IPCC on Climate Change: Act now or it’s too late

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The Synthesis report of Sixth Assessment of the International Governmental Panel on Climate Change (IPCC) was published yesterday.

This is a open thread for you to give your views on this report, which you can read in full here.

The report is perhaps well summarised by this Guardian summary entitled “Scientists deliver ‘final warning’ on climate crisis: act now or it’s too late” with the strapline “IPCC report says only swift and drastic action can avert irrevocable damage to world”:

Scientists have delivered a “final warning” on the climate crisis, as rising greenhouse gas emissions push the world to the brink of irrevocable damage that only swift and drastic action can avert.

The Intergovernmental Panel on Climate Change (IPCC), made up of the world’s leading climate scientists, set out the final part of its mammoth sixth assessment report on Monday.

The comprehensive review of human knowledge of the climate crisis took hundreds of scientists eight years to compile and runs to thousands of pages, but boiled down to one message: act now, or it will be too late.

The UN secretary general, António Guterres, said: “This report is a clarion call to massively fast-track climate efforts by every country and every sector and on every timeframe. Our world needs climate action on all fronts: everything, everywhere, all at once.”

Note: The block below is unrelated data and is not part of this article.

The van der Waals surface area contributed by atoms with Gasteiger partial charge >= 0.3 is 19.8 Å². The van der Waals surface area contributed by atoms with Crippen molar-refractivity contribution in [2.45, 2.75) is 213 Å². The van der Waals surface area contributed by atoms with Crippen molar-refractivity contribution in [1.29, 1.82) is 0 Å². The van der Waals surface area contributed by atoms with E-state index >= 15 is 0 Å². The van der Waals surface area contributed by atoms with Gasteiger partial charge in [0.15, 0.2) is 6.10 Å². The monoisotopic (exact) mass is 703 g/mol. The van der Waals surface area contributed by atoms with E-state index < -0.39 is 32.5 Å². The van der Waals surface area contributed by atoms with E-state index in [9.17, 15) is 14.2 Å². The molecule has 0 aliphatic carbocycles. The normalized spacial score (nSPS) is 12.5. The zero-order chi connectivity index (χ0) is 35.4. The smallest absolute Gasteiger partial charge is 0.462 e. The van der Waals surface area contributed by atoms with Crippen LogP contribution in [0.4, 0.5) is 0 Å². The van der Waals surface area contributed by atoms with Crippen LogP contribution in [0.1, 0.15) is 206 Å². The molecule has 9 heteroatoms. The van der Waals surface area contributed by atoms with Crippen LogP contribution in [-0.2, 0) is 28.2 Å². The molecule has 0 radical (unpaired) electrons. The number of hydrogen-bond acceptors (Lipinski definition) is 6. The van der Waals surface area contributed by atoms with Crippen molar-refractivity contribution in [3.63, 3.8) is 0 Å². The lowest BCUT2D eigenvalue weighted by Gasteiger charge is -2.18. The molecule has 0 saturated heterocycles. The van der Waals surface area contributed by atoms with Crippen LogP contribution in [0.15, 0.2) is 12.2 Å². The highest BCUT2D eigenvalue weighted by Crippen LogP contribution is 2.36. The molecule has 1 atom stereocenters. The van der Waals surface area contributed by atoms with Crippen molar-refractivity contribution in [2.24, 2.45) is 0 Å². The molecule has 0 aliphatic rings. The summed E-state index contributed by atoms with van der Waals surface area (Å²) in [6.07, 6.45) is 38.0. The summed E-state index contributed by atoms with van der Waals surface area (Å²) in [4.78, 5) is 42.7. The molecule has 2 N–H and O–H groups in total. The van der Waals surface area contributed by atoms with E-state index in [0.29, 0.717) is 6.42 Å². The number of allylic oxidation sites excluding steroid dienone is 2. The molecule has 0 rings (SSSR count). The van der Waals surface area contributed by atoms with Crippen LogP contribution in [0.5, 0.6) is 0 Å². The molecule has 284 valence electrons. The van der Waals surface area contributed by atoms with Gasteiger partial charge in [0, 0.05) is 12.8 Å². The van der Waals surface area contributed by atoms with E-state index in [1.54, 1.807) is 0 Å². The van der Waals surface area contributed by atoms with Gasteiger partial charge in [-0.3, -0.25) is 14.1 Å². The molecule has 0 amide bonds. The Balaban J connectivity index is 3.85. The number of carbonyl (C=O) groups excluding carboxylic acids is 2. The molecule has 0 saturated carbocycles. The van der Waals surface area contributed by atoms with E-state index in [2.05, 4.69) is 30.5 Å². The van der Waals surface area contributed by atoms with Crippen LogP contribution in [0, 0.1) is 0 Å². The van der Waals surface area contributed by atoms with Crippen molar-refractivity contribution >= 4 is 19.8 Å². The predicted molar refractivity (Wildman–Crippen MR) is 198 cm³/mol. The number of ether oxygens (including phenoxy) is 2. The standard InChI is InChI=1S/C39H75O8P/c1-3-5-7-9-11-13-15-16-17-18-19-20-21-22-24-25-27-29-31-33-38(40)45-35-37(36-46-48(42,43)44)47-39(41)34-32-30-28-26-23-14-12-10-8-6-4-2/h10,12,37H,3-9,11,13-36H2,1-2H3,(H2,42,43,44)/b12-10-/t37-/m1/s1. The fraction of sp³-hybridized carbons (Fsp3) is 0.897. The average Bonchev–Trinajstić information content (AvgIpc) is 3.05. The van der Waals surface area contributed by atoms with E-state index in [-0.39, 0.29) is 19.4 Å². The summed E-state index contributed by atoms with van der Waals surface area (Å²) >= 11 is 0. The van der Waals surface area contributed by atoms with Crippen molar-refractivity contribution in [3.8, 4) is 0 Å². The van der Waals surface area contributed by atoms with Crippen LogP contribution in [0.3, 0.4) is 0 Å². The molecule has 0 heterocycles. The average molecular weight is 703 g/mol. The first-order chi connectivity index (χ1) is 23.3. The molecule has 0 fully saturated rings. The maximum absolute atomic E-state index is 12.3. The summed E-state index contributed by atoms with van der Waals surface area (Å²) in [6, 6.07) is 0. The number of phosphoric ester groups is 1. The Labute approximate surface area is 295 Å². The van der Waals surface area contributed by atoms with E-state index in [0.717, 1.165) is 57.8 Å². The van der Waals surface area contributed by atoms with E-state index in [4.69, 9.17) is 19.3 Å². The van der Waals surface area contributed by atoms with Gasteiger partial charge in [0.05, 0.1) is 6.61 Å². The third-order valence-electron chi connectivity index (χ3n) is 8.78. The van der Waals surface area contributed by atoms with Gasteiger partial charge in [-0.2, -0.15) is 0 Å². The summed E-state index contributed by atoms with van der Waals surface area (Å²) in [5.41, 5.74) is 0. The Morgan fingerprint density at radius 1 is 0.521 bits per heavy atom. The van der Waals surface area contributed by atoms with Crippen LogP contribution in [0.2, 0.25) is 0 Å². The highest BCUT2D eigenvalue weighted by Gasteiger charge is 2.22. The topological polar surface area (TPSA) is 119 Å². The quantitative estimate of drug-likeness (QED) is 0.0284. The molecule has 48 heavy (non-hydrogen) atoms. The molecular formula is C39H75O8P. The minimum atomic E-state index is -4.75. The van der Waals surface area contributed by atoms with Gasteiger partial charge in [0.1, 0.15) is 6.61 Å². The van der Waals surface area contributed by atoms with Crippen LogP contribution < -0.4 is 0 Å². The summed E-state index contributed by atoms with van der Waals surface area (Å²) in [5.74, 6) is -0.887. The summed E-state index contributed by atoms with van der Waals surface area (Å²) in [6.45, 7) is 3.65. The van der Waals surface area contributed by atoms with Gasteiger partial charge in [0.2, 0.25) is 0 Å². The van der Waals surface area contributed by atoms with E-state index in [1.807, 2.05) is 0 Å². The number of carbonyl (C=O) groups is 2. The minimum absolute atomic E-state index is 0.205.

* News Meerkat - keeping a look-out for Liberal Democrat news. Meerkat photo by Paul Walter

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18 Comments

  • Jenny Barnes 21st Mar '23 - 5:31pm

    ““The 10% of households with the highest per capita emissions contribute 34-45% of global consumption-based emissions, while the bottom 50% contribute 13-15%.”

    This. If we want people to agree to cut their fossil fuel consumption, the big emitters need to stop. Scrap their private jets, FordRanger Raptors, Megayachts etc. It’s absurd to expect the “little people” to do the heavy lifting when the elite don’t give a @@@@, give up meat while the elite eat fillet steak etc.

  • David Garlick 22nd Mar '23 - 12:39pm

    We should be shouting from the rooftops on this. I really don’t care if the public don’t care. We need to provide the leadership that neither the Labour Party not the aweful Tory Party are prepared to do.
    WE must be all over this like a rash. No member of the public will forgive us when the unmentionable inevitably hits the fan. This country is ill prepaed for what is to come in the security of food production, imported or farmed, Sea level rise, weather related changes or engergy security.
    I expect that the GLD’s will ensure that Climate Change centre stage in any manifesto.
    Be brave and set the country on a survival path. Be timid and rearrange the deck chairs just like the rest. With Leadership. All of us, everything, everywhere, all at once.
    Our MP’s need to know that this is necessary. Please tell them. All of them.

  • Paul Barker 22nd Mar '23 - 5:02pm